We often chuckle when asked this question because it's like asking a car dealer what a black car costs! But we know for most brides they are just trying to get a handle on what they should allow for this part of their wedding budget and over the years we have honed in on a tier of options that can help brides understand the range of options.
When you fill out our questionnaire, we ask you to indicate if you would like to spend $2-$4 per invitation set, $5-$9 per invitation set, or $10 and up per invitation set. Those categories represent good benchmarks in our custom design options. A $2 to $4 set would probably include thermography or flat printing on a nice card, and a basic reply card for quantity of 100. You might have to do some leg work like hand-write your return address to stay at the bottom of this price tier. A $5-$9 per invitation set would probably represent an engraved or thermography invitation from a brand you recognize like Crane or William Arthur, and depending on your quantity, the reply set may also be able to be included for that budget. A $10 and up invitation would open doors to more of our artisan letterpress printing processes like high-end letterpress and foil manufacturers, and premium treatments like envelope liners, edge treatments, and thicker card stocks.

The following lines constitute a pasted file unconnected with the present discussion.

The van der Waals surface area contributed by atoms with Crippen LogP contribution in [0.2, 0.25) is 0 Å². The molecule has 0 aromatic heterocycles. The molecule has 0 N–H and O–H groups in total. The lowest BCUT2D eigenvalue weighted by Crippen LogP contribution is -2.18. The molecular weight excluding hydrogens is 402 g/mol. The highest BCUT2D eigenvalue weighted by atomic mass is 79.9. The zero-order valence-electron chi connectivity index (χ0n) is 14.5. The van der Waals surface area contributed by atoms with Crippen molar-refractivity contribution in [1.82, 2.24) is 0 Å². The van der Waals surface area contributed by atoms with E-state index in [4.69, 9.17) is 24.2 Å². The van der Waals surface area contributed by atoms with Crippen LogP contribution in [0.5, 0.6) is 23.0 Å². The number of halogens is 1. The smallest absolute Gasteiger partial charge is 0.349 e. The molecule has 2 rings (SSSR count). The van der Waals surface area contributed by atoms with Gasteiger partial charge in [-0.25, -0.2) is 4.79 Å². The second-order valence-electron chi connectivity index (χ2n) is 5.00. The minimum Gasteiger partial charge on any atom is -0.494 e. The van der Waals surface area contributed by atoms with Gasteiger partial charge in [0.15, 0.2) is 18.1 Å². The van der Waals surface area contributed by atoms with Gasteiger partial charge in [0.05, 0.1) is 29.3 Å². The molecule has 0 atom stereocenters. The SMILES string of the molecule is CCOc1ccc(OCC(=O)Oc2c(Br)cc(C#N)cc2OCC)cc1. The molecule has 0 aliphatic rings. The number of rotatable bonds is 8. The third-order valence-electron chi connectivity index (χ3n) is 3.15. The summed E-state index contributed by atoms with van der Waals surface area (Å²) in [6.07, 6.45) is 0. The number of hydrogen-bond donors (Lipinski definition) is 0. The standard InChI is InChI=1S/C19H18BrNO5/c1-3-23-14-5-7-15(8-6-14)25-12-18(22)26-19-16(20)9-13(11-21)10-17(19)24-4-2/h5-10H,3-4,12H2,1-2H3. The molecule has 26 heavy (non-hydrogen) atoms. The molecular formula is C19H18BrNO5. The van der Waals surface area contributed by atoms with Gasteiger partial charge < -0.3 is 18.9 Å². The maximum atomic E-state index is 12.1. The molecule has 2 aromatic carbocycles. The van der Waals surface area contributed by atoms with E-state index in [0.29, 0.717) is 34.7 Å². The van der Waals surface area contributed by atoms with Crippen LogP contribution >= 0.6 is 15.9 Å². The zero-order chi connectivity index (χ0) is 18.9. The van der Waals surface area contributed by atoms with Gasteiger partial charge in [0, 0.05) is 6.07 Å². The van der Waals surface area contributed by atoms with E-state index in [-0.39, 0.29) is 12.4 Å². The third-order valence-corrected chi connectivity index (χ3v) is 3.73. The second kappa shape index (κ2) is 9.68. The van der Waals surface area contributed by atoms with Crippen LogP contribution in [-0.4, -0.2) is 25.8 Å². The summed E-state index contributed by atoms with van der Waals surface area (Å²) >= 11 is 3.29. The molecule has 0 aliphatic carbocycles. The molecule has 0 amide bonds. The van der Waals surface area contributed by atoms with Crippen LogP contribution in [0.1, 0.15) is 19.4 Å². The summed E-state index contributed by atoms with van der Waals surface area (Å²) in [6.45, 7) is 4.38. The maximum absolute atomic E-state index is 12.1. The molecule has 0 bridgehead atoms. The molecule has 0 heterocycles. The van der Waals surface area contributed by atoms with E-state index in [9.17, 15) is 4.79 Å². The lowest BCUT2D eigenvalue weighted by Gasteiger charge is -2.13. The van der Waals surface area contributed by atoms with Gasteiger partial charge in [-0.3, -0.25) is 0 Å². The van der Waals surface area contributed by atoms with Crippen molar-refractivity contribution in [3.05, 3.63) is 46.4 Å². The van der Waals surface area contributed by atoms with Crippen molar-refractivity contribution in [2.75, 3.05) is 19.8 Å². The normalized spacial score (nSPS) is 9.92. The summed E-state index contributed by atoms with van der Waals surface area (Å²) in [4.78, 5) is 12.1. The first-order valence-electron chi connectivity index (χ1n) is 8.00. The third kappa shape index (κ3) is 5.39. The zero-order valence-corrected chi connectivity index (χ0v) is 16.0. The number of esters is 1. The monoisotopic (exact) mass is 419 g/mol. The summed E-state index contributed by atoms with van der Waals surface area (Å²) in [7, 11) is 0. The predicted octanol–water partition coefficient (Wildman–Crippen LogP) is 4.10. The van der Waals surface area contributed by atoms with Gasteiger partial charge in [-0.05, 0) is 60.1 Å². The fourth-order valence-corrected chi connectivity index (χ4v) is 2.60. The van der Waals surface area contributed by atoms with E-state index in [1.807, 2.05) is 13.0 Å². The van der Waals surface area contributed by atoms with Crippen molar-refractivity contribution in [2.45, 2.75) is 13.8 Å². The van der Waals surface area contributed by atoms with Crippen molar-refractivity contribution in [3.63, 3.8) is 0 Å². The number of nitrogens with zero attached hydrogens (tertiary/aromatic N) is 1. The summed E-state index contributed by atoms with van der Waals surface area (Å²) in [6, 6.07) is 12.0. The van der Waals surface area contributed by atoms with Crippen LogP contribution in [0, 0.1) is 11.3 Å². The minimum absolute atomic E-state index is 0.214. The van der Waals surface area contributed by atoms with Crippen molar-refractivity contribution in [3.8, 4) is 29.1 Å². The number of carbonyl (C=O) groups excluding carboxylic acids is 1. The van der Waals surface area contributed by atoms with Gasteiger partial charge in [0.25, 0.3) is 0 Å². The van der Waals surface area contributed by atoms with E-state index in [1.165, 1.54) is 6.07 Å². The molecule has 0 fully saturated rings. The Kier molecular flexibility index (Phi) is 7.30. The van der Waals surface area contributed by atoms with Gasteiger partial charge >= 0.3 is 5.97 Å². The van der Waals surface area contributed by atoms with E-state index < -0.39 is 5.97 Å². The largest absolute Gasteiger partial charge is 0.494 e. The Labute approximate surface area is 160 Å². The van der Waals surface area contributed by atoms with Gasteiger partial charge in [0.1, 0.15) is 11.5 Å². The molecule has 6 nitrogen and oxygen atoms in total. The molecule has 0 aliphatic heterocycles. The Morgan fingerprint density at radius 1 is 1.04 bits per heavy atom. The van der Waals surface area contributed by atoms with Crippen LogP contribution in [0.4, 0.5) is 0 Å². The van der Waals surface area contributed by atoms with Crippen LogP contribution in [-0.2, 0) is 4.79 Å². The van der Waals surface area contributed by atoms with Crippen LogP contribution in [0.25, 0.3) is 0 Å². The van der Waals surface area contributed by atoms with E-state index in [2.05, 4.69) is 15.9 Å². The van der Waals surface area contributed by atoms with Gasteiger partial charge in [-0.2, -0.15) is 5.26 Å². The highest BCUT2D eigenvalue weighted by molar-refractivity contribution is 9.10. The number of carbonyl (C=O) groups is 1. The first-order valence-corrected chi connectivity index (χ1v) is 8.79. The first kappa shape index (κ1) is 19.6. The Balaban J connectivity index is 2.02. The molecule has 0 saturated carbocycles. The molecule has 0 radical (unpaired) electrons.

What does wedding invitation postage cost?
How long does it take to produce wedding invitations?
What are calligraphy options and what does it cost?
What if I need to order more wedding invitations?
Why do I need extra envelopes?
Do my invitations come with tissue?
Is assembly included in the cost of my invitations?
Why would I choose engraving over thermography or vice versa?
Any additional suggestions when ordering foil printing?